Do you know where this is going?
He emailed me back to say “thanks,” but they had already sold the condo the night before.
The night before. As in, the night the condo hit the market.
That is how fast properties move in this market. The condo came onto MLS around 3pm, and was sold that evening. By the time we went to see it at 10am the next day, we were already on a fool’s errand.
The following week, a property came out at 205 Frederick Street, where properties rarely ever come out. In fact, this was only the second 1-bedroom unit to hit the market in the past twelve months!
My client and I went to see the property that night, with an offer in hand.
In the end, we couldn’t get past the fact that the unit looked directly at the roof of the building next door, and a dozen transformers, A/C and HVAC units, et al. In fact, we almost figured if the unit was lower down, and stared at the brick wall of that building, that it would be a little less ugly.
The unit, listed at $405,000, sold the next day for $408,000.
A couple of weeks later, we went to look at a condo at 55 Front Street, aka “The Berczy.” $499,900 for a 1-bed, 1-bath with no parking? Crazy! Right? I mean……right?
Well, if you use “price per square foot” metrics on www.condos.ca like they were handed down from the Heavens (I think they actually were…), then this unit was priced right where it should have been. I told you it was an expensive building!
The unit ended up selling for $503,000 the next day.
Last Friday night, we went to see a unit at “London on the Esplanade,” known by laymen as 38 The Esplanade. The unit, priced at $455,000 was a “pass” for us, and of course, it sold that night for $456,000.
So all told, we passed on the unit at The Berczy, the unit at Rezen, and the unit at London, but all three sold in less than 24 hours for over the list price. We wanted the unit at Post House, but it sold within hours of being listed.
Where are all you people who think the condo market isn’t as hot as the condo market now?
As luck would have it, last Friday, when we were saying “pass” on the unit at London, another unit came up at Post House – a tenanted unit, with severe restrictions on showings.
This is when my client, young and full of gusto said, “I’d buy that unit sight unseen.”
“I would,” buy that unit, right? Not the same as, “I will.”
You say, “I’m so hungry, I could eat a horse,” but how many times have you actually proven that level of hunger?
My client looked over the listing – 1-bed, den, 2-baths, south-facing balcony with a water view, 646 square feet, locker but no parking, $399,900.
“I’ll buy this,” she said. “I want to make an offer…..now.”
And that’s what we did.
It helps that, in my professional opinion, this unit is worth $430,000. Again, shout out to Condos.ca for helping me prove this…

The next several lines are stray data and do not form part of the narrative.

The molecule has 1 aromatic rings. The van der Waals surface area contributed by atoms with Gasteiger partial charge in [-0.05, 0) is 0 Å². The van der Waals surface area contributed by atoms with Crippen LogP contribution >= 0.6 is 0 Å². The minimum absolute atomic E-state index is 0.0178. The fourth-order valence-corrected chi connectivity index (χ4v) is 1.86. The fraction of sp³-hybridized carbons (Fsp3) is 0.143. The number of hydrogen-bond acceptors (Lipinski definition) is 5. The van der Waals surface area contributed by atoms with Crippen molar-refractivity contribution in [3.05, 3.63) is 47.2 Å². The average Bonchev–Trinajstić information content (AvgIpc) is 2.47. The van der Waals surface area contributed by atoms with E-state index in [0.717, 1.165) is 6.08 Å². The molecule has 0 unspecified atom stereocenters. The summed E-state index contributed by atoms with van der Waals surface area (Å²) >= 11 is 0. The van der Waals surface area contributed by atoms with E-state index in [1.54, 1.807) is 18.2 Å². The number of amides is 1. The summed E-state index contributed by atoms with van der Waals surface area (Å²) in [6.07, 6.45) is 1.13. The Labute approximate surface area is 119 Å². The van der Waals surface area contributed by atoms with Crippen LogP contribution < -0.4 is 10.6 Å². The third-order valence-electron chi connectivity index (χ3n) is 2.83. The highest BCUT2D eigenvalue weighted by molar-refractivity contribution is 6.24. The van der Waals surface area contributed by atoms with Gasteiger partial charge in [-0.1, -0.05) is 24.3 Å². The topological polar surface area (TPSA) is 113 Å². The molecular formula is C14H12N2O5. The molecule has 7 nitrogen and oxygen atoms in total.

But either way, this unit would have sold, and quite possibly sold in multiple offers, if we didn’t jump in there and tie it up.
The unit was tenanted, so it meant since the unit came onto the market Friday afternoon, the earliest there could be a viewing would be Saturday afternoon. But with the restrictions on showings, it could be until Sunday before we could get in. We didn’t want to risk losing the property, and we didn’t want to be in competition after the weekend past. We also didn’t want to be at the mercy of a tenant who could keep us from getting inside the unit, so we got aggressive, and perhaps a little bold.
Of course, there’s more to the story, as there always is in this crazy market…
I sent my offer to the listing agent at 6:45pm on Friday night, with a midnight deadline, and when I finally got him on the phone, he said, “I can’t do anything tonight, I’ll take care of it tomorrow.”
I told him it was a full-price offer, with the closing date his sellers wanted, and he had no reason to delay.
He said, “Buddy, I started my night with a bottle of vodka at five o’clock. I’m not dealing with this now.”
It’s always something, right?
You lose out on listings that sell in mere hours, you lose in competition, and then when you finally make an offer that looks like a slam-dunk, you run into the human-factor.
I asked him if his partner would review the offer with the seller, and he said, “He’s sitting here with me.”
I was about to ask him if there was anybody at his office that could help review the offer, and he said, “I’m also here with my office manager, my broker….” and by then, I got the picture.
The story has a good ending, however, as you probably assumed by now.
We extended our irrevocable date into Saturday, and they accepted.
We bought a condo, sight-unseen, because we knew the building extremely well, and had seen the floor plan before.
In case you’re wondering – the offer has conditions, so there’s always an “out.”
And as I wrote about last month, you can get out of a deal for any reason, so long as you have any condition.
Folks, the condo market is red-hot, don’t fool yourselves.
Not for everything, but for a variety of property types.
The client in this story wasn’t overly-picky; she just found herself in a really tough segment of the market, where the price point and location offers far less supply than demand.
Hmmm…..less supply than demand.
Where have we heard that before?